Wednesday, May 13, 2009

Mother's Day In the Nursing Home


Oh, fuck. I lean back in my chair and try to make eye contact with one of my relatives. "Someone plug Poppy back in."


"Oh, no, what's wrong? Is it--"

"Poppy? Is Poppy okay?"

"His leash," I call over there, "you gotta plug it back in."

"Where? What?"

Tom starts snickering, "Poppy unplugged, live in New York!"


"What's the sound?"

"You need to reattach his leash."

Tom leans towards me. "Rass? Rass, did you hear that? I said, 'Poppy unplugged, live in New York!' You know, like--"


"Yeah, like the MTV show, I get it,” I give a little false giggle and call over to my aunt. “See the thing clipped to his shirt?"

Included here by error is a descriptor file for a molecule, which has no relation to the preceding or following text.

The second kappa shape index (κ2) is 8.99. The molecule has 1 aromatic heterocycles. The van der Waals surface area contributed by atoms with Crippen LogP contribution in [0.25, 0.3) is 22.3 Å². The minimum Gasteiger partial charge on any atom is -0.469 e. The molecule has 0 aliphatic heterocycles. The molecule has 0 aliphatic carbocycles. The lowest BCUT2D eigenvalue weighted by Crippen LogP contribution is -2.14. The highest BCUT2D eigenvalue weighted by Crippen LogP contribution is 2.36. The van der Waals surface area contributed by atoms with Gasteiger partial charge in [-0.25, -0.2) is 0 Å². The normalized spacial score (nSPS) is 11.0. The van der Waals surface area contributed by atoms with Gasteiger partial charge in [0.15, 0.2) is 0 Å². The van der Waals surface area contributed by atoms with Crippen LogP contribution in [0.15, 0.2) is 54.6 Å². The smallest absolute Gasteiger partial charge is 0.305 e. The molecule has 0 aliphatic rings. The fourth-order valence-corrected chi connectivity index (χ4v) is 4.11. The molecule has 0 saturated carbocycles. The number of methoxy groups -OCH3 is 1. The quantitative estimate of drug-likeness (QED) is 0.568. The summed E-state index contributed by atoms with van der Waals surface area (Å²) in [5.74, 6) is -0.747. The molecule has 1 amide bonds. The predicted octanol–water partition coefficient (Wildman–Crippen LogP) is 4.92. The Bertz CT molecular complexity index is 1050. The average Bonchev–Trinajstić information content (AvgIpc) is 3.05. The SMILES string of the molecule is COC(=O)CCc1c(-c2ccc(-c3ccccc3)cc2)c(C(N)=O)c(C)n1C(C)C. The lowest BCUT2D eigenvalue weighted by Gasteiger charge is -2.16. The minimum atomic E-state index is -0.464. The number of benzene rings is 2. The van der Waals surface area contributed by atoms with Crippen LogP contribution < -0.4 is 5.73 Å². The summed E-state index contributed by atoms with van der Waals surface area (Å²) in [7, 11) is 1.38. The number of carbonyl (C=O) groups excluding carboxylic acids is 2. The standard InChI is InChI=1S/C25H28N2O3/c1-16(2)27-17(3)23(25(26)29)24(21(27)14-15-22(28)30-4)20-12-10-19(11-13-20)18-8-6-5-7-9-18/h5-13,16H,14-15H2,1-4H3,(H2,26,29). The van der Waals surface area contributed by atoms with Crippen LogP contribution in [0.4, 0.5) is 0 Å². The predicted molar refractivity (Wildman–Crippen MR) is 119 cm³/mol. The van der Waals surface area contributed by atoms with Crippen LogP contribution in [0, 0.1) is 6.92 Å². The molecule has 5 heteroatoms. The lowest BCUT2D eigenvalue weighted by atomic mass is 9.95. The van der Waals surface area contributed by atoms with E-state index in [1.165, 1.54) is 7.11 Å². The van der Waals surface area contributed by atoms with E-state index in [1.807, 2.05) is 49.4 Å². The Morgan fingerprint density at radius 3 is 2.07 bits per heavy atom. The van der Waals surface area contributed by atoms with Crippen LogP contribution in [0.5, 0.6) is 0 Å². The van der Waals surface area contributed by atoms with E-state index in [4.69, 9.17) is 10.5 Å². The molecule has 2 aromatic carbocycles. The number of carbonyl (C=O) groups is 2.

Proud of his joke, Tom yells over to his dad. You'd think for an educated family man in his thirties, he would be mentally beyond re-shouting one-liners until he got his desired crowd reaction. "Dad. Dad. DAD. You know how Rass said to plug Poppy back in? Ha. Well I go--"


"No, I don't," Aunt Mary is absolutely frantic, "see it...anywhere--"

Uncle Dick starts getting pissy. “It’s not like it’s the end of the goddamn world, just plug the old bastard back in.”

My aunt’s hands are quaking as she searches Poppy’s sleeves. “But I don’t know—“


“Dad? Dad?” Uncle Dick hollers over to Poppy, who’s fast asleep. “Show ‘er where it is.”

"Just below his shoulder,” I say. I had to plug him in earlier. Granted, I figured that shit out after about two seconds.

"Is it--"